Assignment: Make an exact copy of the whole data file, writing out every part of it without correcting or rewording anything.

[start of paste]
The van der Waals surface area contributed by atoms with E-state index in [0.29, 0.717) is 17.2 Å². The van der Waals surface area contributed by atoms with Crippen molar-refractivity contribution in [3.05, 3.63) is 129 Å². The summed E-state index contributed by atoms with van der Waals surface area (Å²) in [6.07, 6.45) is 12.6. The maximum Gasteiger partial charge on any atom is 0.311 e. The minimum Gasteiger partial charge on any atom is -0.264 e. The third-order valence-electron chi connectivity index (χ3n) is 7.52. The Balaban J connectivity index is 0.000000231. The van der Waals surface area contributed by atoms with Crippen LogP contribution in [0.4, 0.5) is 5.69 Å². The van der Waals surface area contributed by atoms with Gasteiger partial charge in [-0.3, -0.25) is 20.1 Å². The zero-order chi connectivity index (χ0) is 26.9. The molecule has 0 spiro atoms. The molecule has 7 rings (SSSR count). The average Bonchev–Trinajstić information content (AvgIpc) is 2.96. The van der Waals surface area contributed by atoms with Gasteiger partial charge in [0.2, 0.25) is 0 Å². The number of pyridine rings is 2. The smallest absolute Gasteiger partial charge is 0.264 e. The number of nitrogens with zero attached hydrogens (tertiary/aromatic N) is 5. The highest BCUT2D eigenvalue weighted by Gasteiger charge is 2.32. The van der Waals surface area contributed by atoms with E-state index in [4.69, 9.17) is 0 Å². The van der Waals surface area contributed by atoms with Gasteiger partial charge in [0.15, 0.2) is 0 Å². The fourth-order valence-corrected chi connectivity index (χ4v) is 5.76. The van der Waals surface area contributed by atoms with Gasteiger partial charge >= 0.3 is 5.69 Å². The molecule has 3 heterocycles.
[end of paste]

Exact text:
The van der Waals surface area contributed by atoms with E-state index in [0.29, 0.717) is 17.2 Å². The van der Waals surface area contributed by atoms with Crippen molar-refractivity contribution in [3.05, 3.63) is 129 Å². The summed E-state index contributed by atoms with van der Waals surface area (Å²) in [6.07, 6.45) is 12.6. The maximum Gasteiger partial charge on any atom is 0.311 e. The minimum Gasteiger partial charge on any atom is -0.264 e. The third-order valence-electron chi connectivity index (χ3n) is 7.52. The Balaban J connectivity index is 0.000000231. The van der Waals surface area contributed by atoms with Crippen LogP contribution in [0.4, 0.5) is 5.69 Å². The van der Waals surface area contributed by atoms with Gasteiger partial charge in [-0.3, -0.25) is 20.1 Å². The zero-order chi connectivity index (χ0) is 26.9. The molecule has 0 spiro atoms. The molecule has 7 rings (SSSR count). The average Bonchev–Trinajstić information content (AvgIpc) is 2.96. The van der Waals surface area contributed by atoms with Gasteiger partial charge in [0.2, 0.25) is 0 Å². The number of pyridine rings is 2. The smallest absolute Gasteiger partial charge is 0.264 e. The number of nitrogens with zero attached hydrogens (tertiary/aromatic N) is 5. The highest BCUT2D eigenvalue weighted by Gasteiger charge is 2.32. The van der Waals surface area contributed by atoms with E-state index in [4.69, 9.17) is 0 Å². The van der Waals surface area contributed by atoms with Gasteiger partial charge in [0.15, 0.2) is 0 Å². The fourth-order valence-corrected chi connectivity index (χ4v) is 5.76. The van der Waals surface area contributed by atoms with Gasteiger partial charge >= 0.3 is 5.69 Å². The molecule has 3 heterocycles.